Introversion

Being an introvert in an extroverted world

Before I knew that I was an introvert, I couldn’t figure out how to “fit in” with my surroundings. Everything was too loud, too chaotic, too harsh. Being an introvert has its shortcomings, but these shortcomings are often criticized unfairly because of how the world caters to extroverts. In this post, I want to debunk some introvert myths and explain how introverts function in a world made for extroverts. I already know this is going to be a long post, so I apologize in advance. For those who read this to the end, you’re the real MVPs!!

Being an introvert doesn’t mean you can’t communicate.

Introverts are called shy, distant, elusive, indifferent, and negative on the job, at home, and everywhere in between. Because we don’t like public speaking or voicing our opinions out loud over everyone else, introverts are viewed as disengaging and considered (for lack of a better word) dumb. Let’s just get this out of the way: introverts are not always the masters of verbal communication, but we absolutely have a monopoly on non-verbal communication. We observe, process, and analyze so much information way before we can even think about responding through speech. That’s why most introverts make great writers. I can write my thoughts much more clearly than if I tried to speak what I was thinking. Introverts may not win many verbal arguments, but our journals are filled with witty one-liners and profound responses that we never had the chance to say out loud.

Being an introvert doesn’t mean you can’t have a social life.

Introverts are called unfriendly, cold, harsh, and quiet by friends, families, and even complete strangers. We’re told to “go out more” and “get out of your comfort zone” and “try to smile more”, but sometimes that’s just not what introverts need to hear. While stretching out of your comfort zone is not a bad thing, I think that people view an introvert’s quietness as something that can be changed, when in reality being quiet is part of who they are.

Introverts love being around friends and family, and we crave times of connection and social activity. The difference, however, comes with the quality of those relationships. Introverts don’t need to go out every night and meet new people or hang out with a large group of friends every weekend in order to feel complete. We need to feel a true connection and have deeper relationships than most. Introverts can be the life of the party when they are surrounded by people who truly love them and accept them for who they are. But we can only be “social” for so long. An introvert’s social battery isn’t endless; it requires time to recharge mentally and physically. The infamous introvert hangover is real, I promise!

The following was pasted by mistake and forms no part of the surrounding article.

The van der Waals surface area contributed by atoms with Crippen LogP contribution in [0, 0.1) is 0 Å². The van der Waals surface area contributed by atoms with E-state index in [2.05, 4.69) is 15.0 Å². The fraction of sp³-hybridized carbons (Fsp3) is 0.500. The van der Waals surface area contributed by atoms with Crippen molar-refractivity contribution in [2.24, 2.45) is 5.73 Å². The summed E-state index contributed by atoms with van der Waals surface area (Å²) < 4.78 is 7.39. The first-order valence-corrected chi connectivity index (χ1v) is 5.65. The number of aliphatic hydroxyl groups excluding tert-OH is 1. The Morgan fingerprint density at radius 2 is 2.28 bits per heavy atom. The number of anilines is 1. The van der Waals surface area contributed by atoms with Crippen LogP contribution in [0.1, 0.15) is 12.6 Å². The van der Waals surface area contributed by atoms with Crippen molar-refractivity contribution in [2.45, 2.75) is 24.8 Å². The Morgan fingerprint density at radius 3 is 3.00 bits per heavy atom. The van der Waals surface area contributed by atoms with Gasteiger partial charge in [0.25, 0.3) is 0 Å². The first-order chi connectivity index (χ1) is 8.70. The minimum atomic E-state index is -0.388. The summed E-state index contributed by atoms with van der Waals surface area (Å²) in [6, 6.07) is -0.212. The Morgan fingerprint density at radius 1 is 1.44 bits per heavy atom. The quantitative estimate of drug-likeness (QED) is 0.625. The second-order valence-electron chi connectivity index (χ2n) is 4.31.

being an introvert in an extroverted world
Pin this for later!

Being an introvert means you live at a slower pace.

One of the most important things an introvert needs is space. We need space to breathe, space to think, and space to create. The world needs to see introversion not as something that should be fixed, but as an alternate lifestyle that is meaningful.

Living a slow, more meaningful life isn’t just for introverts. This movement is an inspiration for anyone who is tired of living the hectic and honestly pointless “rat race”. Why are we running ourselves to the ground? The world is constantly telling us that we need X, that by the time you’re X years old you should have X, that we have to do X to be happy and successful. But it’s just so not true. Your life is yours. It’s not the definition of whatever the world around you says it is.

Being an introvert means you don’t need everyone to like you.

Extroverts want everyone to like them (that’s my observation, at least). They need to impress and want the approval of others while expecting the same behavior from their peers. They’re the ones saying to introverts, “Why do you always look mad?” or “You’re such a party pooper!” I think being different than the mold should be normalized. Extroverts don’t need the world approval to be an extrovert, so introverts shouldn’t either.


Whew, my fingers are begging me to stop typing! Seriously, I hope this post didn’t come off as a whiny rant. I think all personality types are amazing and deserve equal treatment. I just want to raise awareness of misconstrued ideas about introversion.

What is one thing you think this extroverted world needs to understand about being an introvert? I’d love to know your thoughts!

To read more another post about introversion, click here!

2 Comments

  • Beth

    Louder for the people at the back! Honestly, being an introvert myself it is so incredibly annoying when the extroverts of this world don’t seem to understand that it’s possible for someone to be quiet and reserved and that they don’t need to change to suit their ideals. I think extroverts need to realise that just because someone is introverted doesn’t mean they don’t speak. This is something I dealt with in school and still sometimes have to deal with. I often think my introversion means I’m better at texting than having a verbal conversation because texting means when I receive I text I have time to think of a response, whereas when speaking to someone I have to think on the spot and a lot of what I say never seems to make any sense because I’m trying to make sense of something and speak at the top of my head. Great post!

Leave a Reply

This site uses Akismet to reduce spam. Learn how your comment data is processed.

%d bloggers like this: